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Canvas tents, moosehides and textbooks featured at the North’s “bush university”

At Dechinta, students spend their time on the land learning a range of skills.

By SAMIA MADWAR | October 5, 2016

School was a struggle for Kristen Tanche – until she found the one that fit. After Grade 11, she took online courses to try and complete high school. But the solitary learning style didn’t suit her. She then enrolled at the University of Northern British Columbia, focusing on First Nations environmental planning, but the campus was far from her home and family in Fort Simpson, Northwest Territories. After a year and a half, she dropped the program.

“I really wanted to learn more about my region,” said Ms. Tanche, now 31, who grew up in the NWT and whose mother is Dene. “I was starting to learn a lot about other Indigenous people [at UNBC], but I’m a strong believer that you really need to get to know where you’re originally from.”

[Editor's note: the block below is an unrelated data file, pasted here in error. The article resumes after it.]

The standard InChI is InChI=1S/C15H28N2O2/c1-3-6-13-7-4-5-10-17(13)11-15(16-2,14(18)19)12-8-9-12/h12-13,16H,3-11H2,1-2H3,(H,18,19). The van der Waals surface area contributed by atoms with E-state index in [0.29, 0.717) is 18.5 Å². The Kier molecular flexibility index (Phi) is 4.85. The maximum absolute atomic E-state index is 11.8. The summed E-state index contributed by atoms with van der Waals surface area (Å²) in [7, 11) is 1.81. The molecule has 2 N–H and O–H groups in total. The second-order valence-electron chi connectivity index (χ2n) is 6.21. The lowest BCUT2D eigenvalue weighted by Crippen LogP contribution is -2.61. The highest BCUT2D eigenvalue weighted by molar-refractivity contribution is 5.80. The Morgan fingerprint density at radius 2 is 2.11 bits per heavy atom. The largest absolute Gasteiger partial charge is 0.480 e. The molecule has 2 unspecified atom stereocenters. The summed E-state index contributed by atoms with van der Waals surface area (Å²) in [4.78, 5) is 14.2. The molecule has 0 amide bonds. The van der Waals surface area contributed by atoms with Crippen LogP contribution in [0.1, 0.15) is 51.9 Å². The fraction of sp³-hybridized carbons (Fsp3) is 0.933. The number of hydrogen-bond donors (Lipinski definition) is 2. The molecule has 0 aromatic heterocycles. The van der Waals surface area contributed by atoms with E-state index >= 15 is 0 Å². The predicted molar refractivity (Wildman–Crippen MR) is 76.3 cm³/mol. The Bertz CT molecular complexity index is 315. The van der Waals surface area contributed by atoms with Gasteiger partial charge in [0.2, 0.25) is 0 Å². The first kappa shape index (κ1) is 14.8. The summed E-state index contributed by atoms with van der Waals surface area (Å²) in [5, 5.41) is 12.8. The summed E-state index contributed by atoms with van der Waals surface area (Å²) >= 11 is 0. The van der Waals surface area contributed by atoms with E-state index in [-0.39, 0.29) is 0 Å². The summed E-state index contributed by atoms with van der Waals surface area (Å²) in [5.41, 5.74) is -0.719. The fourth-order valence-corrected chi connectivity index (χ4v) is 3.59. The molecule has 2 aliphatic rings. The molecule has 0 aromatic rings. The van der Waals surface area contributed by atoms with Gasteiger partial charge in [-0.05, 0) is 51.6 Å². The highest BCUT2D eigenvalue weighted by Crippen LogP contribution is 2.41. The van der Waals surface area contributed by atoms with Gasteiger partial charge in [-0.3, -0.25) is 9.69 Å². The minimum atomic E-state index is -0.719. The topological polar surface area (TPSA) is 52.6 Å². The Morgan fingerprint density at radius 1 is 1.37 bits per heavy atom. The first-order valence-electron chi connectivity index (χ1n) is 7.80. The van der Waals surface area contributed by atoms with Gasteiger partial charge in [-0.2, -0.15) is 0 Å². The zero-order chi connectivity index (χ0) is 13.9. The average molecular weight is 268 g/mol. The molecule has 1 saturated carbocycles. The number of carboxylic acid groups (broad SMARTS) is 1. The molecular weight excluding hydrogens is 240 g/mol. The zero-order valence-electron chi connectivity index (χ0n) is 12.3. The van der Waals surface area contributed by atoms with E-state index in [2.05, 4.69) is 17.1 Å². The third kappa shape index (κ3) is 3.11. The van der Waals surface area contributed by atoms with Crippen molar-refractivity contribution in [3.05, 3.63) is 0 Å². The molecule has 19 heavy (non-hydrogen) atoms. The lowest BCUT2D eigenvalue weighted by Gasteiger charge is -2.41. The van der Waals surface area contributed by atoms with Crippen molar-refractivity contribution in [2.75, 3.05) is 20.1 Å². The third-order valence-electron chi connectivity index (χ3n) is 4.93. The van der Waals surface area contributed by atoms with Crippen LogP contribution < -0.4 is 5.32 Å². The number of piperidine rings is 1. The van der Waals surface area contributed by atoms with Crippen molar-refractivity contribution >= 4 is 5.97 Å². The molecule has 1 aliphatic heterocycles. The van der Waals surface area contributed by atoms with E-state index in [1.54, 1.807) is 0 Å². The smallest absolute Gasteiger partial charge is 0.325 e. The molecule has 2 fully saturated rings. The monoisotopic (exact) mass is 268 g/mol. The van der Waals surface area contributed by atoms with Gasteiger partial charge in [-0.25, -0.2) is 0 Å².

When she spotted posters for the Dechinta Centre for Research and Learning around town and on social media, and learned that many of its professors were from the North, she decided to enrol.

“It was really scary at first,” she said. “I thought, ‘What am I getting myself into? I’m going to be in the bush and away from all my family for five to six weeks.’” But she quickly found herself mastering skills she’d hardly dreamed of, from living on the land to studying regional politics and acing academic essays.

Dechinta, also known as Dechinta Bush University, is far from the bricks-and-mortar model of most universities around the world. Though its pronunciation is variable, Dechinta means “being in the bush” in all Dene languages. The Northwest Territories-based institution, established in 2009, offers postsecondary-level courses relevant to northern students, with topics ranging from indigenous medicine to natural resources management.

Its current campus is a lakeside tourism lodge 100 kilometres from Yellowknife. Students spend their time on the land learning a range of skills, including camping out in canvas tents, chopping firewood, snaring fish and tanning moosehides, from elders and community experts. At the same time, they work with Indigenous professors to enhance their academic research and writing skills.